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futurescope:

The future of robotics according to robotocists

At Automatica trade fair 2014 we asked the visitors of the ECHORD++ booth one simple question: “What do you think is the future of robotics?” We got the most interesting answers from roboticists from all over the world (in order of appearance): 

Vijay Kumar, University of Pennsylvania
Uwe Haass, euRobotics
Pere Homs, nelmia Robotics Insight
Christian Schlegel, Hochschule Ulm
Mary Torrico, Universidad de Tarapacá
Peter Heiligensetzer, MRK-SYSTEME
Renaud Champion, Robolution Capital
Rich Walker, Shadow Robot Company
Reza Sahand, Rahal Technology 
Vladimir Čop, SPINEA
Suraj Nair, SMErobotics
Dickshon Gange, MAS Holdings
Holger Wirth, ISRA VISION
Roko Tschakarow, SCHUNK

ECHORD++ is funded under EU’s Seventh Framework Programme for Research (FP7), Grant Agreement No. 601116.
For more information about the project please 
vistit www.echord.eu

Music:
“Quail and Robot Convo” by Podington Bear
Available on the Free Music Archive freemusicarchive.org/
Under CC BY-NC 3.0 license: 
http://creativecommons.org/licenses/b…

“Noahs Stark” by krackatoa
Available on the Free Music Archive freemusicarchive.org/
Under CC BY-NC-SA 3.0 license: 
http://creativecommons.org/licenses/b…
sa/3.0/legalcode

[via robohub]

(via emergentfutures)

Orderly Processions are Over

simonterry:

Hierarchy likes order. Networks manage complexity.
Hierarchy walks in an orderly procession. Networks hustle.
Hierarchy wants projects to go from a through to z. Networks experiment across the alphabet.
Hierarchy wants a clean status. Networks solve for problems & mess.
Hierarchy reinforces status. Networks value results
Hierarchy manages stocks. Networks manage flows.
Hierarchy likes secrets. Networks share.
Hierarchy approves, authorises and allocates. Networks learn, enable and do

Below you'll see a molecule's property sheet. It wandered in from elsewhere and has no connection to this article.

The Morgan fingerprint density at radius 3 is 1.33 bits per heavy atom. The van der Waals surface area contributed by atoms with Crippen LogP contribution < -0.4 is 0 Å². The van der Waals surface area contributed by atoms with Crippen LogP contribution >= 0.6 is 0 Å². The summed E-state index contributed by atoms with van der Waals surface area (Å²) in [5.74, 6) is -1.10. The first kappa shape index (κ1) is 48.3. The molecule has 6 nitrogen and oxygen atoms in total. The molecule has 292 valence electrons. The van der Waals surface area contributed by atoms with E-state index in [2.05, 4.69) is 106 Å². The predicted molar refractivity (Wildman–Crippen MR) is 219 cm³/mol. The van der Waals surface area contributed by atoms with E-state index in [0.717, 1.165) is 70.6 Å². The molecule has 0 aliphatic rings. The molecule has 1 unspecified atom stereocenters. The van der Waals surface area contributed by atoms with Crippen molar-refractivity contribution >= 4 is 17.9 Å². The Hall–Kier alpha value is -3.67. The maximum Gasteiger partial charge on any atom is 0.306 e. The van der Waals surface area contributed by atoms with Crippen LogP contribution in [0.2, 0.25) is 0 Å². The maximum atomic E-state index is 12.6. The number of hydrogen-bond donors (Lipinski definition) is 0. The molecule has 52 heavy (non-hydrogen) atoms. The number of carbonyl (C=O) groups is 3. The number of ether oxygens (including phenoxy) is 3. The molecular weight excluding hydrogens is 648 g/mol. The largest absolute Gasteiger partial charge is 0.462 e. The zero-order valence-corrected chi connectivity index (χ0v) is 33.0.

You can wait for your spot in the orderly procession. However the orderly procession might never reach you or might pass you by blind to your talents to walk in lockstep.

Join the network of doers instead.

unwrapping:

Tumblr iOS App Update:Get version 3.6.2 of the Tumblr iOS app from the App Store. Tapping tags now filter posts on individual blogs. Plus, you’ll find an option to search all of Tumblr for the tag. When you tap the magnifying glass icon (also known as the Explore tab), the app showcases blogs using the blog appearance settings. Also, Tumblr changed new user signup when done via the app.

unwrapping:

Tumblr iOS App Update:
Get version 3.6.2 of the Tumblr iOS app from the App Store. Tapping tags now filter posts on individual blogs. Plus, you’ll find an option to search all of Tumblr for the tag. When you tap the magnifying glass icon (also known as the Explore tab), the app showcases blogs using the blog appearance settings. Also, Tumblr changed new user signup when done via the app.

Violence in the Prehistoric Southwestern United States

gearbooks:

image

https://news.wsu.edu/2014/08/04/wsu-researchers-see-violent-era-in-ancient-southwest/#.U-1uKyDnZjq

When the drought set in with a vengeance at around A.D. 1130, the ancestral Puebloan culture known as the Anasazi began to crumble.   In his classic work, MAN CORN, Christy Turner documented kivas (subterranean ceremonial chambers) filled with nothing but severed heads, or filled with headless bodies, infants shoved into the ventilator shafts to block the air, cannibalism, and other episodes of extreme violence.  The fascinating thing about this new study is not the kinds of violence but the stunning figure that around 90% of the human remains recovered from Mesa Verde, Colorado, (that date to between A.D. 1140-1180) demonstrate trauma to the skull or arms.  The warfare, probably caused by a scramble for food resources, must have been constant and ugly. 

(via buffleheadcabin)

It’s dubious and dangerous, Drucker is saying, to take what’s measurable for what’s important. But he’s also saying something much more radical, even subversive: Some things that can be measured shouldn’t be.